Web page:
An inconsistent web.
Review written by
March 30th, 2013
Licensed games, especially film tie-ins, have always inhabited a tumultuous history. Save for a few diamonds in an otherwise apocalyptic rough, such titles usually belong in an eternal untouchable category, left to wither and die in the cold and lonely catacomb of amateur, rushed, and cheap design.
And why shouldn't they? After Capcom stopped developing Disney SNES games and EA dropped the James Bond license, our illustrious medium has managed to survive perfectly well, even thriving on original IPs and ideas while license games sink further and further into their deep and hollow abyss. No, I never have high expectations for games based on film. Years of cinema production study at NYU paired with a long and passionate relationship with video games has taught me how different the two media can and should be in order to thrive, and games that pull from cinematic themes and experiences are rarely strong enough to stand on their own merits.
So it was with tremendous surprise that, despite a number of perhaps expected shortcomings, The Amazing Spider-Man on Wii U is not the catastrophe it could have been. It is, dare I say, entirely enjoyable and sometimes exuberantly thrilling. Too bad the game's sharpest thrills come inconsistently, or buried behind overly drawn out sequences that fail to capture the joy and might of wielding such powers. But nonetheless, the game is fun and has some great ideas.
It should be noted that I have not seen the specific Spiderman film on which this game is based. In fact, I've never seen any Spiderman films, or read any of the comics. If you're looking for a review exposing the game's legitimacy based on matters of lore or accuracy, my words will speak no guidance. But if honest gameplay and content evaluation is what you seek, I hope I can be of service.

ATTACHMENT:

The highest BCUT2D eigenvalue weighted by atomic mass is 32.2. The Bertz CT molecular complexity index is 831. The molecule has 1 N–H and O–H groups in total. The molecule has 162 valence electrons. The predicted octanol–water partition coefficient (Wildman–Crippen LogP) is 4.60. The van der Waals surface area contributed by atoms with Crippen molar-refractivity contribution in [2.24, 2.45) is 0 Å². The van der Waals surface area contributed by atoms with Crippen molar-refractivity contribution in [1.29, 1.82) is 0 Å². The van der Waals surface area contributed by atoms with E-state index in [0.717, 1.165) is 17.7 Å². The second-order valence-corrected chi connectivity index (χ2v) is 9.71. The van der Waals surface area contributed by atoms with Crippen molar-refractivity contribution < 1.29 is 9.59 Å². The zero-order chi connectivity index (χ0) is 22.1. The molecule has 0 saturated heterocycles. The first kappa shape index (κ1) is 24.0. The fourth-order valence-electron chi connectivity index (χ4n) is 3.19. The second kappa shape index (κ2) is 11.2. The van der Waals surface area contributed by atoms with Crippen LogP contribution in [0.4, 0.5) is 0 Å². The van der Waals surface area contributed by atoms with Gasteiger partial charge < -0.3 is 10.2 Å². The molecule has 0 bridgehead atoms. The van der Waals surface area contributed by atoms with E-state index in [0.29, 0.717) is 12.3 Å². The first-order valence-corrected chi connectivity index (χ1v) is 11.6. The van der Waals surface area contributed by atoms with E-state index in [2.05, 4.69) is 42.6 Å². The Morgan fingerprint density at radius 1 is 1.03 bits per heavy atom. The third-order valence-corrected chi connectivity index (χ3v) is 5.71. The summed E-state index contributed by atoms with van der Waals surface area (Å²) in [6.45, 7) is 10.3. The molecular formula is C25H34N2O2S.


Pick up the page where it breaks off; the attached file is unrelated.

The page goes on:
Set in what is clearly a heavily fictionalized New York, The Amazing Spiderman attempts to draw the player into a world of admittedly light chaos. Despite roaming mutants and near Reaper-sized robots, society seems to be functioning rather well. Of course, this universe bathes in a bright neon tone that reflects the comic on which it's loosely based. Peter Parker is a snarky, sarcastic hero at his best and the conflict isn't terribly serious, or at least the game's attitude towards its conflict isn't.
What this means is that you won't be weighed down by an overall atmosphere of dread and darkness like you are in, say, Infamous or the Arkham games, which possess far more sinister auras to accompany their open worlds. And yes, just like in the well-received Spiderman 2 game back in the previous generation, this game offers you an open, web-slinging playground to roam about and explore, complete with the occasional side mission and a near constant stream of collectible comic book pages.
Part of me wants to commend the open city for being the most legitimately enthralling element to the experience. Swinging from building to building and slowing down time is indeed a thrill, and I could happily spend hours searching for the scattered comic book pages. However, because you constantly soar over the city for just about every mission and minute of exploration, the city feels like a disconnected backdrop, instead of an active element or characters, like the cities in Grand Theft Auto or Assassin's Creed are. Generally, street exploration is extremely bland really shows that beyond the skyline there isn't much detailed work done to flesh out and characterize Manhattan.